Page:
5 signs your marketing and sales teams aren’t aligned

In recent years, achieving sales and marketing alignment has been top of mind for leading marketers and sellers.

Why? Because sales and marketing alignment has been proven to drive business objectives. From higher sales win rates to shorter buying cycles, sales and marketing alignment has been well worth the effort for many organizations.

Indeed, companies with strong alignment show a 20% average increase in annual revenue, compared to a measly 4% average growth rate for companies with unaligned sales and marketing teams. And, for best-in-class organizations, marketing contributes to 47% of the forecasted pipeline – as opposed to just 5% in unaligned orgs.

If we know why sales and marketing alignment matters, then why are so many marketing and sales teams out of sync?

Simple: Communication. Sales and marketing work at opposite ends of the funnel – and finding time to decide on mutual priorities often falls to the wayside. In fact, 49% of sales reps and marketers identify communication as their biggest challenge.

What’s more, the failure to establish lines of communication is often compounded by differences in key success metrics. While sales might be compensated for booked annual recurring revenue (ARR), marketing is often measured solely by the total volume of leads or opportunities generated.

The result? Misaligned marketing and sales teams are leaving money – and lots of it – on the table.

Luckily, we can help.

5 signs and solutions for sales and marketing misalignment

Worried your sales and marketing teams aren’t on the same page? Here are 5 red flags to look out for, and what you can do to stay ahead.

1. Sales doesn’t listen to marketing about positioning or strategy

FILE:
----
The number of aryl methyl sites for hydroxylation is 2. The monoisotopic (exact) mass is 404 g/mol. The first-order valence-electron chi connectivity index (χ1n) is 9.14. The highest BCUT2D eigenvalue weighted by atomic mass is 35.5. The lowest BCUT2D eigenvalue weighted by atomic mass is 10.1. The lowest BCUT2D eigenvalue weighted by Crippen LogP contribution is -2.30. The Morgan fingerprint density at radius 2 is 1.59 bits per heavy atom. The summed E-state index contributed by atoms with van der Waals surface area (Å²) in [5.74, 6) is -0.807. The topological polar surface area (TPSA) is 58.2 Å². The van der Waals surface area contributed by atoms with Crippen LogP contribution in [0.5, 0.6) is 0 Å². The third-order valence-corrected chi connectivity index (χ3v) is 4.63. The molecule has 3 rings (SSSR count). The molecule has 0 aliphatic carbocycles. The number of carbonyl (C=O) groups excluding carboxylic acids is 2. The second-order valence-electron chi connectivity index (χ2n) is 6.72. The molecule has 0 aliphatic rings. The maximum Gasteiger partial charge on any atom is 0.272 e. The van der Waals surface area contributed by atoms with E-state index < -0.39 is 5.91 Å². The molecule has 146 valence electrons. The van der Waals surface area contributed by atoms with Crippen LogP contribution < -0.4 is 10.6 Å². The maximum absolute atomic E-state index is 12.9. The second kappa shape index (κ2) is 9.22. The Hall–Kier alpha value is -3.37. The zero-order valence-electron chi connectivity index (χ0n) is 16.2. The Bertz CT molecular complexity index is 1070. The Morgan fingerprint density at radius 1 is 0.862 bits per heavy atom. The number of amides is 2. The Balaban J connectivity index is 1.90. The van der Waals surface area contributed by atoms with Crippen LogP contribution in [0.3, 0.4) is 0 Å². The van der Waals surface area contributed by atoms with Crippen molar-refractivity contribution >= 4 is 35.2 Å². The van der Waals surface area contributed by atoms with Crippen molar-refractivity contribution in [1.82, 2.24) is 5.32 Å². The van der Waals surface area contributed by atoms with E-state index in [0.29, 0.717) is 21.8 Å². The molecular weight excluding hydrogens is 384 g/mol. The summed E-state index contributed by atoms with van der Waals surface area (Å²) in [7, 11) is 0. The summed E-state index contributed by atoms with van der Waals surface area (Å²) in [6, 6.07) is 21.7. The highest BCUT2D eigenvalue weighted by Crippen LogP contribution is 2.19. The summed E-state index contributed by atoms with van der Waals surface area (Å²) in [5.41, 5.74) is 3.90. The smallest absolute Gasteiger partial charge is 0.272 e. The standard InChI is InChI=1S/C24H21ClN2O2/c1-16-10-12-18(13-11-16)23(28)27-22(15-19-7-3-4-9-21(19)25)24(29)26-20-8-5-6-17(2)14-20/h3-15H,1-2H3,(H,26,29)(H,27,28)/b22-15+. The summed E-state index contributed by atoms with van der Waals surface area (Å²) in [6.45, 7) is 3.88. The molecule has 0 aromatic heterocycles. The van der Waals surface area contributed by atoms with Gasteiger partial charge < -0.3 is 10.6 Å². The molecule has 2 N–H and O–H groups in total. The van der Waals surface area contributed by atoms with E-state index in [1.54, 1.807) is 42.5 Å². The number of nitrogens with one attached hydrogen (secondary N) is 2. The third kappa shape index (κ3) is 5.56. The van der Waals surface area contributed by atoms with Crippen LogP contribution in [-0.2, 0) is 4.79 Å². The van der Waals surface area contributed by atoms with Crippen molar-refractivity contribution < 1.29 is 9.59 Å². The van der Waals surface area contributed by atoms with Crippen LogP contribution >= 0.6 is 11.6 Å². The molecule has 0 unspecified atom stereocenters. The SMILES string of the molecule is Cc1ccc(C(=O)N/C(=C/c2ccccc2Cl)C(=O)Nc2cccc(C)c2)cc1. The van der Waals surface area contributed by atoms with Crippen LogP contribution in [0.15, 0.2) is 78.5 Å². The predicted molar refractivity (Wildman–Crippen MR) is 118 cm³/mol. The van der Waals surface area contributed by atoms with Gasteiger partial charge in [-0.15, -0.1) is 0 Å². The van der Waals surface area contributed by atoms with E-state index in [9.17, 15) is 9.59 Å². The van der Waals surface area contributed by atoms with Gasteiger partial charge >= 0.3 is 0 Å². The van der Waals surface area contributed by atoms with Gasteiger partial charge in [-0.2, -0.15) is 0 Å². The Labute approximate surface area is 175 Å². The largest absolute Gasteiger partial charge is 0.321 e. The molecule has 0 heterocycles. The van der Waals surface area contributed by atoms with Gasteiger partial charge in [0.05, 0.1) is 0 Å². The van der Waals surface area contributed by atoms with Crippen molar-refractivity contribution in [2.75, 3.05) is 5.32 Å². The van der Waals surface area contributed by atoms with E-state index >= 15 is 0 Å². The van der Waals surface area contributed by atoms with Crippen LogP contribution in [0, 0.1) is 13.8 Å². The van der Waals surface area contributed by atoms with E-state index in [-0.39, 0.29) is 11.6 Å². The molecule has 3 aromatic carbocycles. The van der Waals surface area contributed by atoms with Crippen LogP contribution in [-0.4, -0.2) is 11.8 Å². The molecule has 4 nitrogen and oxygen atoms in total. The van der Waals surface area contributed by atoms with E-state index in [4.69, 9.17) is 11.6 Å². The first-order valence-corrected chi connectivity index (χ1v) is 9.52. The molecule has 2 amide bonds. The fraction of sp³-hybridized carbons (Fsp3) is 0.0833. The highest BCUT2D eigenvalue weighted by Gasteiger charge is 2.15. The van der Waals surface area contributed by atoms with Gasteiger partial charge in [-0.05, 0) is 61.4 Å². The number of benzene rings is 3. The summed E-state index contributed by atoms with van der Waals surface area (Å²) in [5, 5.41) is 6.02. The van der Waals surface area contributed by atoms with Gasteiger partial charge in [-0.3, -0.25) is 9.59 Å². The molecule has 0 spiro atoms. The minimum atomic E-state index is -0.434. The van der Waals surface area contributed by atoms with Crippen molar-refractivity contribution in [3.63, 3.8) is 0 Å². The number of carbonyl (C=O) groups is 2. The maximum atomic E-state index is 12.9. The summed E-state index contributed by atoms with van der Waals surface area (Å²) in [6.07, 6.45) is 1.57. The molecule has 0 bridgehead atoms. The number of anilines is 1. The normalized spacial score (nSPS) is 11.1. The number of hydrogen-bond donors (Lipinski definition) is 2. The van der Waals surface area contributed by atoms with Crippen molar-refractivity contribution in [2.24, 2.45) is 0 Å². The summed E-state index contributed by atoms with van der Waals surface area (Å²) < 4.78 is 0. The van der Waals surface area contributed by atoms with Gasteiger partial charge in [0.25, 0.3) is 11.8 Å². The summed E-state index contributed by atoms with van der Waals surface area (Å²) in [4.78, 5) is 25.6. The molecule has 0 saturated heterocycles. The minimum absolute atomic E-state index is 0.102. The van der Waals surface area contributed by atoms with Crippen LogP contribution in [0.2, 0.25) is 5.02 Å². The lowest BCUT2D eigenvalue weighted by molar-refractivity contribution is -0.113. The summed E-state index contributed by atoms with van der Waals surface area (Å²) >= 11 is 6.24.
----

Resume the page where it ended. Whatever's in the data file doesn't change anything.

No one talks to prospective customers more than sales reps. They are on the front line every day, listening to the needs and pain points of prospects. With this first hand experience, it can be difficult for senior reps to take cues from the marketing team on how to speak about and position the product when they are coming in unilaterally. When marketing is influencing how Sales is going to talk about the product, it needs to be collaborative.

Solution: Bring Sales into discussions on marketing changes from the beginning to create a two way flow of information. Whenever marketing is planning a shift in strategy or positioning that will affect sales pipelines (hint: this is almost all the time) they should meet with reps at all levels of the sales organization to get first-hand input. Running a preliminary plan by the sales leader should be enough to know who needs to be involved, and at what level. Once the input has been collected, changes become a decision that both departments feel ownership of, rather than a unilateral change.

2. Sales burns through fresh MQLs (Marketing Qualified Leads) like they are going out of style

Just like Lucy, if your inbound SDR team is receiving a lot of undifferentiated leads, they may not have time to work them all properly. This can be especially true if your team uses a mix of channels such as chat, email and phone, to acquire customers. If an overzealous rep doesn’t fully trust the quality of leads, they could be disqualifying them too early for not being ready to buy on the spot. When MQLs aren’t getting worked thoroughly, marketing’s contribution is devalued as sales isn’t wringing out the full potential. This results in lucrative opportunities being passed over instead of being nurtured. Inbound SDRs need to be farmers, not foragers.

Solution: Whichever lead distribution method you’re using, sales managers should be on the lookout for reps that are touching way more leads than others. Check out the number of leads opened, owned or touched by reps that converted to get the real scoop. On the surface, they may look like they are burning the midnight oil, but some unsupervised sellers may try and tear through leads and only work those that are 100% ready to buy. If one rep is logging noticeably more activities than other reps, it may be too good to be true. Again, ensuring that Marketing and Sales are on the same page for success metrics will help here.